The new third-generation Porsche Cayenne is about to go on sale. It is one of the company’s most advanced cars to date and hopes to build on what has thus far been a considerable sales success. Porsche has sold more than 500,000 examples of the previous generation that ranged from a plug-in hybrid to a rapid Turbo S.  Now it’s time for a whole new Cayenne, and ahead of its launch, we’ve been for a passenger ride in some pre-production prototypes to see just how much has changed. Here are ten things you need to know about the new Porsche Cayenne.

Advanced body construction

To help keep weight to a minimum the new Cayenne uses much more aluminium in its construction. Previously only the bonnet and tailgate used the material, but not it features on all the doors and the side panel, which is so complicated it took Porsche’s technical partner almost 14 months to make the tooling for this one part. The body in white is 35kg lighter, while paint accounts 10kg to the overall weight. Every single detail has been thought of during the production process. That small groove you see along the roof, where the side panel joins, is there not for style but due to the thermal expansion when the car is painted. During this process, the Cayenne is cooked at 180 degrees Celsius, which causes this join to expand making the roof rise by 12mm before then settling back when it cools.

Built by robots

To build the body of the new Cayenne to increasingly high standards, Porsche uses an army of 680 robots. For some perspective, the last generation employed just 99 robots throughout its build process. The increased number of robots help keep the production line moving and work on making sure each of the Cayenne’s 6,800-plus joining points is perfect.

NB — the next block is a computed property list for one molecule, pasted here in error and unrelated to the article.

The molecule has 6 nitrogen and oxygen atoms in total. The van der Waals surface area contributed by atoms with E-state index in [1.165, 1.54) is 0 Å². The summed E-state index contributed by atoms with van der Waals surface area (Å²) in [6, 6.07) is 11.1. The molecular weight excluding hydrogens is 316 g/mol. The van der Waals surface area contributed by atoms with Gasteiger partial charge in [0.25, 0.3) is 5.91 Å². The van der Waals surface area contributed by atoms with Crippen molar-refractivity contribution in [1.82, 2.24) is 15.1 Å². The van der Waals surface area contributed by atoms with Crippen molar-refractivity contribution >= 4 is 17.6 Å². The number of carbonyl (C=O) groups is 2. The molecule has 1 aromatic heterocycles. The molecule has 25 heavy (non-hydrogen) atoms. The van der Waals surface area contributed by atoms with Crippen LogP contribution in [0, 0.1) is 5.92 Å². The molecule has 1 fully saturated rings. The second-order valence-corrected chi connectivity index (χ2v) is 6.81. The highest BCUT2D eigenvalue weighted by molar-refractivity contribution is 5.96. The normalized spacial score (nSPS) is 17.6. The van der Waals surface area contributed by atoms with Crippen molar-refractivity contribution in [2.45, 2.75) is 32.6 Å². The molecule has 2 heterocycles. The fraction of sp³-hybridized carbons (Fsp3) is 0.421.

Wider rear wheels

For the first time, Porsche will equip the Cayenne with mixed tyres. This setup will see the rear tyres increase in width by 25mm across the range with wheel sizes varying from 19- to 21-inches in diameter. Doing so improves grip levels, especially during more enthusiastic driving. To enhance the Cayenne’s handling, front tyres get a slightly stiffer sidewall, while the rears are marginally softer to enable greater traction.

Moveable aero for increased stability

One of the features on the Cayenne Turbo is the introduction of Porsche Active Aerodynamics (PAA) to the SUV segment. At speeds above 160km/h, the roof spoiler tilts up by six degrees to increase downforce over the rear axle. Switching to Sport Plus mode, the spoiler increases its angle of attack to 12.6-degrees, helping to push those wider back tyres into the tarmac. If the panoramic sunroof is opened, the spoiler rises further to 19.9 degrees to compensate for any air turbulence. Porsche has also designed the spoiler to act as an air brake during heavy braking between 170- and 270km/h, and is capable of reducing braking distances by up to two metres from 250km/h.

It stays flat in the corners

The Porsche Dynamic Chassis Control (PDCC) gets a boost by switching to electromechanical actuation. It does this with the help of a new 48-volt system that has the ability to adjust the torsional rigidity of the front and rear anti-roll bars in milliseconds. The result of which is the car’s capability almost to eliminate body roll when cornering. It can remain flat through lateral accelerations of up to 0.8 g, with two occupants on board. This feat is achieved by the motor rotating the two halves of the anti-roll bar in opposite directions to keep the Cayenne upright. Compared to the older electro-hydraulic actuation, this new system not only operates much faster but also reduces fuel consumption.